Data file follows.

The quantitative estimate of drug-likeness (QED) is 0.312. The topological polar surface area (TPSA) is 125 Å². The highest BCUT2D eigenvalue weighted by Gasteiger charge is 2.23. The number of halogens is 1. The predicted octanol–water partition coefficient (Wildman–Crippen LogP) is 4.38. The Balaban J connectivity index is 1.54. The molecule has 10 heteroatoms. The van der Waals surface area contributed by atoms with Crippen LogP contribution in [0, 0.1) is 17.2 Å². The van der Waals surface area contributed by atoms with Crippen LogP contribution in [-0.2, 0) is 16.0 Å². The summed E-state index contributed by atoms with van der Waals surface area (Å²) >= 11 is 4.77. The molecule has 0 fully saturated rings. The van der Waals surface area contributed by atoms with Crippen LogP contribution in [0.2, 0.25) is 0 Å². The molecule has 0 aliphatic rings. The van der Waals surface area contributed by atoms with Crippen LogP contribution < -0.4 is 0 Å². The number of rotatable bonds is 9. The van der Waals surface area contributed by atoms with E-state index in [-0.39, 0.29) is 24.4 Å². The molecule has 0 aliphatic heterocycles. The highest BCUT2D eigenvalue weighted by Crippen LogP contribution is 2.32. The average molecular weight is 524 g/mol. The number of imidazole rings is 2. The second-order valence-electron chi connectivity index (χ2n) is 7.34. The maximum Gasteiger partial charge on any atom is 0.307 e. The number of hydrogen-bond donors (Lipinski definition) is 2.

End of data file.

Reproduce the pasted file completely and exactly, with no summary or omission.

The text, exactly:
The quantitative estimate of drug-likeness (QED) is 0.312. The topological polar surface area (TPSA) is 125 Å². The highest BCUT2D eigenvalue weighted by Gasteiger charge is 2.23. The number of halogens is 1. The predicted octanol–water partition coefficient (Wildman–Crippen LogP) is 4.38. The Balaban J connectivity index is 1.54. The molecule has 10 heteroatoms. The van der Waals surface area contributed by atoms with Crippen LogP contribution in [0, 0.1) is 17.2 Å². The van der Waals surface area contributed by atoms with Crippen LogP contribution in [-0.2, 0) is 16.0 Å². The summed E-state index contributed by atoms with van der Waals surface area (Å²) >= 11 is 4.77. The molecule has 0 fully saturated rings. The van der Waals surface area contributed by atoms with Crippen LogP contribution in [0.2, 0.25) is 0 Å². The molecule has 0 aliphatic rings. The van der Waals surface area contributed by atoms with Crippen LogP contribution < -0.4 is 0 Å². The number of rotatable bonds is 9. The van der Waals surface area contributed by atoms with E-state index in [-0.39, 0.29) is 24.4 Å². The molecule has 0 aliphatic heterocycles. The highest BCUT2D eigenvalue weighted by Crippen LogP contribution is 2.32. The average molecular weight is 524 g/mol. The number of imidazole rings is 2. The second-order valence-electron chi connectivity index (χ2n) is 7.34. The maximum Gasteiger partial charge on any atom is 0.307 e. The number of hydrogen-bond donors (Lipinski definition) is 2.